January 9, 2023: New warning letter is a good reminder to use licensed pharmacies.
This week: The FDA issued a warning to a rogue pharmacy website selling non-FDA approved medicines. The DEA and Discovery released educational resources about counterfeit drugs for school children. Additional stories relate to counterfeit pills made with fentanyl and other drugs in 16 states.
The U.S. Food and Drug Administration warned rogue pharmacy website globalpharmacyplus.com to stop selling Americans unapproved COVID-19 treatments and medicines for organ transplant patients—including drugs for which small differences in dose can cause life threatening problems. Almost 95% of online pharmacies are operating illegally. Learn why that's a problem and how to protect yourself on our patient resources page.
Counterfeit pills made with fentanyl and other drugs
In the Northeast
A 51-year-old Springfield man faces multiple drug trafficking charges after authorities seized almost 14,000 fentanyl pills and 30 pounds of cocaine when searching his home.
Agents in the Bronx seized 20,000 fentanyl pills and three kilograms of powdered fentanyl in a cardboard diaper box.
In the South
Deputies with the Escambia County Sheriff’s Office found 105 grams of fentanyl, a pill press, and crack cocaine in a vehicle while responding to a call in Pensacola, Florida.
Police seized more than 500 fentanyl pills and other drugs from a home in Floyd County, Georgia.
A bust in Forest City, North Carolina yielded 400 fake oxycodone pills with a T-189 imprint made with fentanyl.
Jesus Arevalo of Odessa received a 12-year prison sentence for fentanyl distribution after selling 2,000 fentanyl pills a month in the first half of 2022.
Latae'veion Woods of Woodbridge pleaded guilty to drug distribution charges for supplying “Percocet” pills made of fentanyl that killed a 14-year-old in April 2022. Cell phone records showed that Woods sold pills to the teen on multiple occasions and also offered instructions on reselling them.
In the Midwest
A mother in Lawrence spoke about her 23-year-old son, James Lynch, who died on December 27 in Ottawa after taking a counterfeit oxycodone made with fentanyl.
Police recovered over 1,900 suspected fentanyl pills and some cocaine from the home of a suspect in Macomb Township.
Police who were following up on a gun complaint arrested a St. Cloud resident who was carrying 200 fentanyl pills.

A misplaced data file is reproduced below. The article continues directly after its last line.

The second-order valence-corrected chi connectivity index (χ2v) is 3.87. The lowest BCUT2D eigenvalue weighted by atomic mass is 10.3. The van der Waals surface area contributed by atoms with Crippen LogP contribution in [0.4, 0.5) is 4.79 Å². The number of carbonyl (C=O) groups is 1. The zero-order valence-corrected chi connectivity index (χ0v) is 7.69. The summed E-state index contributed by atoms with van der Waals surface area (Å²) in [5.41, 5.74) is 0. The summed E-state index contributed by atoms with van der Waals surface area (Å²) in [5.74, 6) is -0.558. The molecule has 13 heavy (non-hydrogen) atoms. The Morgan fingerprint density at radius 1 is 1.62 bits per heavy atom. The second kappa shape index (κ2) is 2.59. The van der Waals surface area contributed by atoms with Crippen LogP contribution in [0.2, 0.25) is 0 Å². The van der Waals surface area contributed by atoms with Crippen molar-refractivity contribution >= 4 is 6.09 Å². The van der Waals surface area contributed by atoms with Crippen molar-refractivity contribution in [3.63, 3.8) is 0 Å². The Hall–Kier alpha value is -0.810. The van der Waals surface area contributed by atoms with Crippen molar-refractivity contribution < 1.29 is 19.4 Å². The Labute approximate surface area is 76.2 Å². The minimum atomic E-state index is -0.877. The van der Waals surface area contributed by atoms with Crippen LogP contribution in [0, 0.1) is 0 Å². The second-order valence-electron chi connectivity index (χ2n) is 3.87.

A few hours away in Rochester, a man was caught with approximately 125 suspected fentanyl pills during a traffic stop.
An Omaha woman is facing charges in the death of her 4-year-old son who suffered fatal fentanyl poisoning in March 2022, after ingesting part of a counterfeit oxycodone pill.
In the Pacific West
Clovis police arrested a Selma man at his home, seizing 160,000 fentanyl pills and two pounds of heroin.
An inmate at the Deschutes County Jail was charged with bringing counterfeit pills into the facility after he and five additional inmates were treated for fentanyl poisoning.
An Oregon woman was sentenced to home detention for selling the carfentanil pill that killed a man in 2018.
Nabiel David Akhdary of Phoenix, Arizona received an 87-month federal prison sentence after pleading guilty to fentanyl possession. Police in Wenatchee caught Akhardya and two other men with methamphetamine and about 1,500 fentanyl pills in June 2022.
Police seized a total of 400 pills made with fentanyl when they arrested an Everett, Washington man on outstanding warrants.
In the Mountain West
Agents at Arizona's Port of Nogales caught a pedestrian entering the U.S. with about 20,000 fentanyl pills strapped to their legs.
Nathaniel David Corser got a 20-year sentence for selling fake oxycodone pills made with fentanyl that killed 19-year-old Kaeden Norlander of Colorado Springs on July 4, 2021.
Police in Aurora arrested a man and seized suspected Xanax and more than 80,000 fake oxycodone pills made with fentanyl. The man was allegedly advertising the pills on social media.
Police in Denver arrested two men after they found a duffle bag full of tens of thousands of fentanyl pills during a traffic stop.
Kelly Sterling Wait of Williston, North Dakota pleaded guilty to federal drug charges. Police in Great Falls caught him with about 800 fentanyl pills in October 2022.